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A Coroner’s jury sitting in Bournemouth has returned a verdict of accidental death on both the pilot and his passenger after the Tiger Moth aircraft in which they were flying crashed near Compton Abbas airfield.

The accident happened in August 2017 when the vintage aircraft had taken off on a pleasure flight piloted by experienced pilot Christopher Nicholls, 64, of Farnham with passenger Peter Stacey, 67,  from Shaftesbury who was making his first flight.

Witnesses, who included Mr Stacey’s family, described the aircraft making a normal approach to land back at the airfield when it suddenly pitched nose down and dived at a steep angle into a cornfield at the eastern end of the airfield and burst into flames.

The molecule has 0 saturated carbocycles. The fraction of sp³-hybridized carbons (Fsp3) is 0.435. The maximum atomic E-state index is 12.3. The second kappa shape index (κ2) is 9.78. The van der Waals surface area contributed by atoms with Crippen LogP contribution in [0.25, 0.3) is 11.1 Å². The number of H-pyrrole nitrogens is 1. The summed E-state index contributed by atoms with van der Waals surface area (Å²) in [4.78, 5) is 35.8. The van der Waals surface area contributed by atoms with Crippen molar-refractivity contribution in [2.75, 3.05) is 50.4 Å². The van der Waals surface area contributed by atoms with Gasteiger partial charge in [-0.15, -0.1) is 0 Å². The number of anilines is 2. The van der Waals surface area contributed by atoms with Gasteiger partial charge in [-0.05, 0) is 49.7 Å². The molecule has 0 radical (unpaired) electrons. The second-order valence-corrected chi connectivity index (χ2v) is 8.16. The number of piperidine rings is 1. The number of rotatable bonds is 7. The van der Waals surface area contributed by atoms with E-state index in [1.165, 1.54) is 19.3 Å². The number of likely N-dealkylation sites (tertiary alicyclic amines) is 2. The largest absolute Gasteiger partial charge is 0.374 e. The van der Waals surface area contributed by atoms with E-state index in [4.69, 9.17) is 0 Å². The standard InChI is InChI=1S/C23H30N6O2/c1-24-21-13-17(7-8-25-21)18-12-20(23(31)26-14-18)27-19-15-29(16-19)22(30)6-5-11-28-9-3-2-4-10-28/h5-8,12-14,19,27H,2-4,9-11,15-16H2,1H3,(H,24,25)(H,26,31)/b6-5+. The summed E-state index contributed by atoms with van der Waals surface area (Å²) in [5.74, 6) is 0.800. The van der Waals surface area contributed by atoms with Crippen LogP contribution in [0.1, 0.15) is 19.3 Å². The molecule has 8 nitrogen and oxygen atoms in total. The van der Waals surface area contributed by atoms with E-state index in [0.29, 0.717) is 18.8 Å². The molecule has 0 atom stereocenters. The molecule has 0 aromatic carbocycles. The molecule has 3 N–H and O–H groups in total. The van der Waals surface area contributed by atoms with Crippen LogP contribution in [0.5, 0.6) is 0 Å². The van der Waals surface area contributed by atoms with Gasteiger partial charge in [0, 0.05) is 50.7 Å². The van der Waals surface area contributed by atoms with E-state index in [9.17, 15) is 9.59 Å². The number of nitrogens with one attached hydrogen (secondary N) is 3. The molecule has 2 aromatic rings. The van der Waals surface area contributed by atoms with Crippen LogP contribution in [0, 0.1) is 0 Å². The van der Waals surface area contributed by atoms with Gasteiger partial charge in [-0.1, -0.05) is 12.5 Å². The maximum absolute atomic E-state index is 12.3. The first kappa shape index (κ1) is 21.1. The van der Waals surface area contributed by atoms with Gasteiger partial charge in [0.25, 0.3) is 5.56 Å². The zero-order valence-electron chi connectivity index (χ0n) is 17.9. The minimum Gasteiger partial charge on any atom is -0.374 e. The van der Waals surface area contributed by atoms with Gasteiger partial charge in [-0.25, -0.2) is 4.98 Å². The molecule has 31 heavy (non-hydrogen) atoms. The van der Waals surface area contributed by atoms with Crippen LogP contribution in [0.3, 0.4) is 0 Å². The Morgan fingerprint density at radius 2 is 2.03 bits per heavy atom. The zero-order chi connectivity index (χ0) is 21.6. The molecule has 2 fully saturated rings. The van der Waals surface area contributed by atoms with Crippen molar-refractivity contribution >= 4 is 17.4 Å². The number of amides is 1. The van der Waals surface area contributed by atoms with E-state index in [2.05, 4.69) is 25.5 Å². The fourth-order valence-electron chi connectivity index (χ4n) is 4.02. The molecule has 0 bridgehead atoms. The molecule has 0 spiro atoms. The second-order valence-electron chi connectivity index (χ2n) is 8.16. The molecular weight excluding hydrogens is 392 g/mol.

Both occupants died as a result of their injuries and the fire which totally destroyed the aircraft.

The flight in the 1935 biplane was  a gift to Mr Stacey from his family.

Jury members listened to four days of intense evidence, including that of the Air Accidents Investigation Branch (AAIB) who, in their long investigation, could find no reason for the aircraft to have crashed.

Clive Hughes, director of DH Heritage Flights that owned the Tiger Moth and runs Compton Abbas airfield, said: ‘The loss of two well-loved and respected people is a tragedy and not knowing what really happened is frustrating for everyone.

‘DH Heritage Flights offer their heartfelt condolences to the relatives of the deceased.’

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